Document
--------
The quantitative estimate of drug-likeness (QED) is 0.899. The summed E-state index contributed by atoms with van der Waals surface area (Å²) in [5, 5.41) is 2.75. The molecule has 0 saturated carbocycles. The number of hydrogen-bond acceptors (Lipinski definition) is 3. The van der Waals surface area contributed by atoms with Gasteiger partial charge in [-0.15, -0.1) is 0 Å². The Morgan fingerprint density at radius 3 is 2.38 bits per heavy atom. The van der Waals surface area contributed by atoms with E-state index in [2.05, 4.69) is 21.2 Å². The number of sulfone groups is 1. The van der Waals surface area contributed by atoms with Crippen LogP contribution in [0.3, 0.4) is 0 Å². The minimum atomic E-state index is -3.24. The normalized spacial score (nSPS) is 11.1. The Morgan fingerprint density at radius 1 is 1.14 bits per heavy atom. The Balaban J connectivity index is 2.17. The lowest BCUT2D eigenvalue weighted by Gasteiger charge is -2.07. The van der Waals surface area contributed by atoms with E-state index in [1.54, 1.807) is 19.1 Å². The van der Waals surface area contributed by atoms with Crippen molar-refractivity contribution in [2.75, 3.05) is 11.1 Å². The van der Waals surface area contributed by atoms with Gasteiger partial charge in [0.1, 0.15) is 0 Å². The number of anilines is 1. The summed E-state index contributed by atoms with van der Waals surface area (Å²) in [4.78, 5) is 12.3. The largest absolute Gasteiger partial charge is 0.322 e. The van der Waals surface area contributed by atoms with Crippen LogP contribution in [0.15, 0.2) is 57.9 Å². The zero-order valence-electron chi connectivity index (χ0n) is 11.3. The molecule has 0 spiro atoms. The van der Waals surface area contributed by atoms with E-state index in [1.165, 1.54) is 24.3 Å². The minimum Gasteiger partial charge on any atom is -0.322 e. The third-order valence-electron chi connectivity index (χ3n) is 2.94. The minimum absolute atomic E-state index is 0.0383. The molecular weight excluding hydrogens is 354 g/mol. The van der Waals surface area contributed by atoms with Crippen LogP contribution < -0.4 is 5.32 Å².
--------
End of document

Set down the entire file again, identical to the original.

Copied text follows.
The quantitative estimate of drug-likeness (QED) is 0.899. The summed E-state index contributed by atoms with van der Waals surface area (Å²) in [5, 5.41) is 2.75. The molecule has 0 saturated carbocycles. The number of hydrogen-bond acceptors (Lipinski definition) is 3. The van der Waals surface area contributed by atoms with Gasteiger partial charge in [-0.15, -0.1) is 0 Å². The Morgan fingerprint density at radius 3 is 2.38 bits per heavy atom. The van der Waals surface area contributed by atoms with E-state index in [2.05, 4.69) is 21.2 Å². The number of sulfone groups is 1. The van der Waals surface area contributed by atoms with Crippen LogP contribution in [0.3, 0.4) is 0 Å². The minimum atomic E-state index is -3.24. The normalized spacial score (nSPS) is 11.1. The Morgan fingerprint density at radius 1 is 1.14 bits per heavy atom. The Balaban J connectivity index is 2.17. The lowest BCUT2D eigenvalue weighted by Gasteiger charge is -2.07. The van der Waals surface area contributed by atoms with E-state index in [1.54, 1.807) is 19.1 Å². The van der Waals surface area contributed by atoms with Crippen molar-refractivity contribution in [2.75, 3.05) is 11.1 Å². The van der Waals surface area contributed by atoms with Gasteiger partial charge in [0.1, 0.15) is 0 Å². The number of anilines is 1. The summed E-state index contributed by atoms with van der Waals surface area (Å²) in [4.78, 5) is 12.3. The largest absolute Gasteiger partial charge is 0.322 e. The van der Waals surface area contributed by atoms with Crippen LogP contribution in [0.15, 0.2) is 57.9 Å². The zero-order valence-electron chi connectivity index (χ0n) is 11.3. The molecule has 0 spiro atoms. The van der Waals surface area contributed by atoms with E-state index in [1.165, 1.54) is 24.3 Å². The minimum Gasteiger partial charge on any atom is -0.322 e. The third-order valence-electron chi connectivity index (χ3n) is 2.94. The minimum absolute atomic E-state index is 0.0383. The molecular weight excluding hydrogens is 354 g/mol. The van der Waals surface area contributed by atoms with Crippen LogP contribution < -0.4 is 5.32 Å².